During my nighttime rendezvous with the cable news channels a few days ago I noticed a story repeating about a young girl who got into a violent argument with her school bus driver that climaxed with the bus driver’s daughter joining the melee. I rode the bus as a youngster, and saw some things that make this look like…well, child’s play. So, why is it on the news?
The story was the video. It’s not everyday you see a cute teenage girl in complete hysterics, (maybe every other day, but not every day) and this made for effective television. Viewers flock to rubberneck at this type of incident. It is one of the reasons I enjoy the television program Intervention. The people’s lives are so different than mine that I can’t help but gawk.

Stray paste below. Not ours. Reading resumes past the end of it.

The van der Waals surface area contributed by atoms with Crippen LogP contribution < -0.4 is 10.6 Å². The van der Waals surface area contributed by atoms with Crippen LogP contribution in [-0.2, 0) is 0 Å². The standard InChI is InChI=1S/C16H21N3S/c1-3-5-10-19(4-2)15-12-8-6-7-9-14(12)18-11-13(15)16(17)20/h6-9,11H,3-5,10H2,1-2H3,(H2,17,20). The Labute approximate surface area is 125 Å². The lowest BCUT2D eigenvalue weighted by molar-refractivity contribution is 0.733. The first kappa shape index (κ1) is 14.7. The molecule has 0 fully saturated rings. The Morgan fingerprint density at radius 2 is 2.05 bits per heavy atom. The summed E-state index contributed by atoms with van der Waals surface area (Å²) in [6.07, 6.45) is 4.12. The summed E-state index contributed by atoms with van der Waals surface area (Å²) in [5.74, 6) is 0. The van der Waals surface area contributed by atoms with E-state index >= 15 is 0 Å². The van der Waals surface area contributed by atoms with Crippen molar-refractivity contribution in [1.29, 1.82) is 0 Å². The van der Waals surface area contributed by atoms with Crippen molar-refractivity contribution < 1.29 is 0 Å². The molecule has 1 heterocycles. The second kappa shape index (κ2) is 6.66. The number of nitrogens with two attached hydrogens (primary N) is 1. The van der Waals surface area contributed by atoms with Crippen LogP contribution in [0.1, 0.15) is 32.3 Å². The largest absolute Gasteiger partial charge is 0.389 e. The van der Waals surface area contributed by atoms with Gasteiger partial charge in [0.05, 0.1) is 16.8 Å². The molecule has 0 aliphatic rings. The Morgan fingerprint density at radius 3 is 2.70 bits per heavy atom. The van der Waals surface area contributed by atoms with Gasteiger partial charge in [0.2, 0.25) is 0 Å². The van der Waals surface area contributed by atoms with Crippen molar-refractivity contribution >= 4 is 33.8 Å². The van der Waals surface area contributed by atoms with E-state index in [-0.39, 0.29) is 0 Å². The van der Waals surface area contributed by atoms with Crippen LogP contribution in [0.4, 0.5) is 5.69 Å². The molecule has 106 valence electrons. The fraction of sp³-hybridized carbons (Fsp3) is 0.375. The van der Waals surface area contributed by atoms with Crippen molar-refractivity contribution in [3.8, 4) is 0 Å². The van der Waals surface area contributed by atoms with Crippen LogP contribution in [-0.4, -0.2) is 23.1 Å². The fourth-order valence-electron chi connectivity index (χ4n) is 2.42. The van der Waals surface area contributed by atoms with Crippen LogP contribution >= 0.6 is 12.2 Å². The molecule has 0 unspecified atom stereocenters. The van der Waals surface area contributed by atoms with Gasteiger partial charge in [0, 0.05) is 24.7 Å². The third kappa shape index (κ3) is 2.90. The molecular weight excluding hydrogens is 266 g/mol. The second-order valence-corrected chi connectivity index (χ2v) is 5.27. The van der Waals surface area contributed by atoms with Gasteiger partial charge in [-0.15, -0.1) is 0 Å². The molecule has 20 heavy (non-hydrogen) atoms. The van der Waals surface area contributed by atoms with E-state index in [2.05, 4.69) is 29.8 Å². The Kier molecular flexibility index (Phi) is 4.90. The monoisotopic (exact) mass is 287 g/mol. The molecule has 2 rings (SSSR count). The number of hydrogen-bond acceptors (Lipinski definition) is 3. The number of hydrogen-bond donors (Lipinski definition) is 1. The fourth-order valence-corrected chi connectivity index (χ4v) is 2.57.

So, why does the documentary about the exploited single mother in Bangladesh working in a factory for pennies an hour to feed her family not get the same ratings? The images are just as extreme, but her life isn’t that different than mine. She gets up and goes to work. I get up and go to work. She comes home and cooks dinner. I come home and watch my wife cook dinner. I’m sure you get the picture. Actually, it was an interesting documentary. They ended up bringing her to the U.S. and showing her the garments she made being sold in Walmart for several times the price it cost for her labor. She then returned to Bangladesh and funded by the filmmakers, founded some kind of labor union I think.
The point being:
People are addicted to sensory stimulus.
Everyone is attracted to things that are extraordinary.
We are really all the same, and struggle in the same existence.
This woman and her kids would have starved years ago if Sam Walton hadn’t built stores to make a couple bucks for his family.
I should help my wife make dinner more often.